Recently I had a client say he heard about the Work Furlough program, and he was wondering what it was? would it be a good fit for him? did he qualify?  So here is a little blurb on the subject: The Work Furlough (“WF”) Facility houses both male and female county inmates.  WF is a sentencing alternative for judges that allow an inmate to maintain employment whilst serving a custody commitment. While the San Diego County Probation Department does not use WF to detain adults waiting for trial of serving jail commitments, a participant in the WF program are allowed to check out of the facility to go to work; returning to the facility each day as soon as the workday is completed. Inmates are also allowed to attend school, religious services, and programs, such as SB38, First Conviction Program, Anger Managements and other court-ordered counseling.  AA/NA meetings are offered weekly on-site at the WF facility.  Additionally, an inmate’s family and friends are allowed to visit on the weekends at the facility. Each defendant sentenced for custody to the WF program will have his/her case reviewed on an individual basis for approval by the Probation Department’s WF Oversight Unit.  Defendants who pose a danger to the community or do not meet employment standards will not be accepted into the program. Inmates must be able to legally work in the United States, and be gainfully employed at least 35 hours per week in an occupation that allows on-site job checks and telephone checks by WF staff.  Moreover, the job cannot be directly related to the instant offense, involve the use of weapons, involve access to another’s personal information, and be located in San Diego County. Operated by Correctional Alternatives Incorporated (“CAI”), under contract with the County of San Diego, the facility is located at 551 South 35th Street, San Diego, CA 92113. Each inmate is responsible for a program fee of $42.00 a day.  It is recommended that an inmate bring a $300 down payment on or before the day he/she reports to the WF program. If you would like more information, or if you have a specific case and would like to know if you qualify, call me for an evaluation at 619-822-7332. or...

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Pardons in California

Posted by on Jun 22, 2015 in Blog

People sometimes ask me; what is a pardon and how does it work? Well, here is some useful information for those who are interested. Individuals who have been convicted of a crime in California may apply to the Governor for a pardon.  A gubernatorial pardon is an honor that may be granted to people who have demonstrated exemplary behavior following their conviction. Obtaining a pardon is a distinct achievement based upon proof of a productive and law-abiding life following a conviction.  Historically, governors have granted very few pardons. For most, the first step in applying for a pardon is to obtain a Certificate of Rehabilitation from the Superior Court in the county where the applicant currently resides.  A Certificate of Rehabilitation is a court order declaring that a person convicted of a crime is now rehabilitated.  Generally, any person convicted of a felony may apply, provided that he or she meets the legal requirements of demonstrated rehabilitation.  There are special rules that apply to individuals convicted of sex offenses.  If the Court issues a Certificate of Rehabilitation, it is then forwarded to the Governor’s Office where it automatically becomes an application for a pardon.  The Governor’s receipt of a Certificate of Rehabilitation does not guarantee that a pardon will be granted. Be advised though, there is no requirement that the Governor take any action on an application for a pardon.  Once the application is received, it is typically forwarded on to the Board of Parole Hearings (Board).  The Board may conduct a background investigation and make a recommendation on whether a pardon should be granted.  The Board may contact the District Attorney, investigating law enforcement agency, and other persons with relevant information on the applicant. The length of time needed to complete the pardon process cannot be predicted.  Once a completed application has been received by the Governor’s Office, it is not necessary to contact the Governor’s Office to check on the status of an application.  If action is taken on the application, the applicant will be notified. So, after all of this, what does a pardon actually do?  It is important to know that a pardon does not seal the individual’s criminal record or expunge the record of conviction (see my previous blog on expungements and petitions to seal and destroy adult arrest records), and the pardon itself becomes a matter of public record.  When a pardon is granted, however, the California Department of Justice and the FBI are notified so that they may update their records on the applicant.  The pardon is filed with the Secretary of State, reported to the Legislature, and is a public record. A pardon will allow a felon to serve on a jury, will restore firearm rights to certain felons, will allow a felon to be considered for appointment as a county probation officer or a state parole agent (but no other peace...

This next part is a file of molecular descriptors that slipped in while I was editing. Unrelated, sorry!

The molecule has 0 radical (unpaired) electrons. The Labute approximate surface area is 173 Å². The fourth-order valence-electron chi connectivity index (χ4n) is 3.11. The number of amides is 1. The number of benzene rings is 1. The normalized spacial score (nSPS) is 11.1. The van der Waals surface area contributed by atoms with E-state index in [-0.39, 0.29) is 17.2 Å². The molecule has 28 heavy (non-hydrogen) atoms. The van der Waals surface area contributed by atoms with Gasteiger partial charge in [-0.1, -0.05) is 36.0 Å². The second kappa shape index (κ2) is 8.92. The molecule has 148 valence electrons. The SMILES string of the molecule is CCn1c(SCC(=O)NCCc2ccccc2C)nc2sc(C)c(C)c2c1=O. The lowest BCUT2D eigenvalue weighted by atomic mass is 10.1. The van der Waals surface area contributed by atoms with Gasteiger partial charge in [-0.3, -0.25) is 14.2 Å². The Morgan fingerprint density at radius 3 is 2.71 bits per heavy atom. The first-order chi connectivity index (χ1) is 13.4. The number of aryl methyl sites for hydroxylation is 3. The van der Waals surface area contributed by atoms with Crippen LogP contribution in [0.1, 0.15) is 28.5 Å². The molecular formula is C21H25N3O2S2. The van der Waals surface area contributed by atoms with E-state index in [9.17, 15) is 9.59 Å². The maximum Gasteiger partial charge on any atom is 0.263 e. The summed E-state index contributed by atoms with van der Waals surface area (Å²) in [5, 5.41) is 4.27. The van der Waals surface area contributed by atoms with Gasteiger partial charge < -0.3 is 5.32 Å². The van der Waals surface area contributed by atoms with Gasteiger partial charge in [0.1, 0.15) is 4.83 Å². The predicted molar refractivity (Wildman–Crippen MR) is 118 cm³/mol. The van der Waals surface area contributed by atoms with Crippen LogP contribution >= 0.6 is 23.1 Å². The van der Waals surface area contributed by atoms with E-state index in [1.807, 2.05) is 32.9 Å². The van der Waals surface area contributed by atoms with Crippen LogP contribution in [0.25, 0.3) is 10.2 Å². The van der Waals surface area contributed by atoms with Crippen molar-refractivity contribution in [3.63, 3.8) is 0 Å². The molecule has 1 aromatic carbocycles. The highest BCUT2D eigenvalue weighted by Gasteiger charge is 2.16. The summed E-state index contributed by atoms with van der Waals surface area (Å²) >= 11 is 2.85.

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Stun Guns in California

Posted by on May 26, 2015 in Blog, criminal defense, Featured

I recently had a client ask me whether or not it was illegal for his girlfriend to carry a stun gun for protection.  Here are some thoughts. A stun gun, popularly know as a Taser, the main manufacturer of stun guns, is a device that is used or intended to be used as either an offensive of defensive weapon, which is capable of temporarily immobilizing a person by inflicting an electrical charge. In California, most people may purchase, posses, or use a stun gun, and they do not have to obtain a permit.  However, you may not purchase, possess, or use a stun gun if you are: (i) a convicted felon, someone convicted of an assault under Federal or any State’s laws or the laws of any country, or have a prior conviction for misusing a stun gun under Cal. Pen. Code section 244.5; or (ii) addicted to any narcotic drug. California law also limits minors’ possession of stun guns.  Those under the age of 16 may not posses them.  Minors who are 16 t 18 years of age must have parental or guardian consent. Furthermore, it is illegal in California to carry or use a stun gun when you are in a secure area of an airport or in a passenger terminal in a harbor facility that hosts regular commuter operations; or in any state of local government building; or in any meeting that is required by law to be open to the public.  Violations of these rules are misdemeanors. Finally, anyone who uses a stun gun to assault another may be charged with an assault.  Violations may be charged as misdemeanors or felonies, depending largely upon the facts of the case and the damage done to the other party. This is meant to be a basic introduction to the laws surrounding stun guns in California.  However, it is important to recognize that there are other applicable laws that could come into play, such as concealed weapon laws and carry a deadly weapon laws. If you have any questions about whether or not you are allowed to purchase, carry, or use a stun gun in California, or if you are facing charges for a stun gun violation, call me to discuss the matter...